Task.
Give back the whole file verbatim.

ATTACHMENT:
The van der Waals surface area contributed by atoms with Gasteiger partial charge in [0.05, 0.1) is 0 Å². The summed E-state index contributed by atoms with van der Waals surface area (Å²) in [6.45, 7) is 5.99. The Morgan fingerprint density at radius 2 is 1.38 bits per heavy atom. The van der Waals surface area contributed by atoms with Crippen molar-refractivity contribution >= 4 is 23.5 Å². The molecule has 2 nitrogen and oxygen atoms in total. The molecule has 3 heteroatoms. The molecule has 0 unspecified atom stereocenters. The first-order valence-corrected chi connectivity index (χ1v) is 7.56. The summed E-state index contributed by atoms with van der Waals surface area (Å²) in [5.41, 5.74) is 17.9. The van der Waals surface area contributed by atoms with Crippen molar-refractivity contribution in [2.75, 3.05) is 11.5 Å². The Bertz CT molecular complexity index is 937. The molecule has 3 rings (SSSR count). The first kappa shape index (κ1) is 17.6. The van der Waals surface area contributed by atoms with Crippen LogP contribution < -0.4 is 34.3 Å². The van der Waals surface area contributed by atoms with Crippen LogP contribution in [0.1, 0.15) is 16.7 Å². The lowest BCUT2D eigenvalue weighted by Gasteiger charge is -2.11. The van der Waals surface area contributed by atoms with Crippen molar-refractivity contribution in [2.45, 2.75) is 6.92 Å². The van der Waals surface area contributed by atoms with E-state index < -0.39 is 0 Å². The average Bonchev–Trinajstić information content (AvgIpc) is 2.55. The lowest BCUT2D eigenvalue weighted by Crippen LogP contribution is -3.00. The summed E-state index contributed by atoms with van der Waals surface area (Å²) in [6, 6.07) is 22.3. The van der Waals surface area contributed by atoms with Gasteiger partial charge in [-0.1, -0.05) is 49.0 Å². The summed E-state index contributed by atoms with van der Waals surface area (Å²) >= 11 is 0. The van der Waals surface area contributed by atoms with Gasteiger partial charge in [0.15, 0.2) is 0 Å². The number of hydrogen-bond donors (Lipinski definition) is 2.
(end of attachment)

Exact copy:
The van der Waals surface area contributed by atoms with Gasteiger partial charge in [0.05, 0.1) is 0 Å². The summed E-state index contributed by atoms with van der Waals surface area (Å²) in [6.45, 7) is 5.99. The Morgan fingerprint density at radius 2 is 1.38 bits per heavy atom. The van der Waals surface area contributed by atoms with Crippen molar-refractivity contribution >= 4 is 23.5 Å². The molecule has 2 nitrogen and oxygen atoms in total. The molecule has 3 heteroatoms. The molecule has 0 unspecified atom stereocenters. The first-order valence-corrected chi connectivity index (χ1v) is 7.56. The summed E-state index contributed by atoms with van der Waals surface area (Å²) in [5.41, 5.74) is 17.9. The van der Waals surface area contributed by atoms with Crippen molar-refractivity contribution in [2.75, 3.05) is 11.5 Å². The Bertz CT molecular complexity index is 937. The molecule has 3 rings (SSSR count). The first kappa shape index (κ1) is 17.6. The van der Waals surface area contributed by atoms with Crippen LogP contribution < -0.4 is 34.3 Å². The van der Waals surface area contributed by atoms with Crippen LogP contribution in [0.1, 0.15) is 16.7 Å². The lowest BCUT2D eigenvalue weighted by Gasteiger charge is -2.11. The van der Waals surface area contributed by atoms with Crippen molar-refractivity contribution in [2.45, 2.75) is 6.92 Å². The van der Waals surface area contributed by atoms with E-state index < -0.39 is 0 Å². The average Bonchev–Trinajstić information content (AvgIpc) is 2.55. The lowest BCUT2D eigenvalue weighted by Crippen LogP contribution is -3.00. The summed E-state index contributed by atoms with van der Waals surface area (Å²) in [6, 6.07) is 22.3. The van der Waals surface area contributed by atoms with Gasteiger partial charge in [-0.1, -0.05) is 49.0 Å². The summed E-state index contributed by atoms with van der Waals surface area (Å²) >= 11 is 0. The van der Waals surface area contributed by atoms with Gasteiger partial charge in [0.15, 0.2) is 0 Å². The number of hydrogen-bond donors (Lipinski definition) is 2.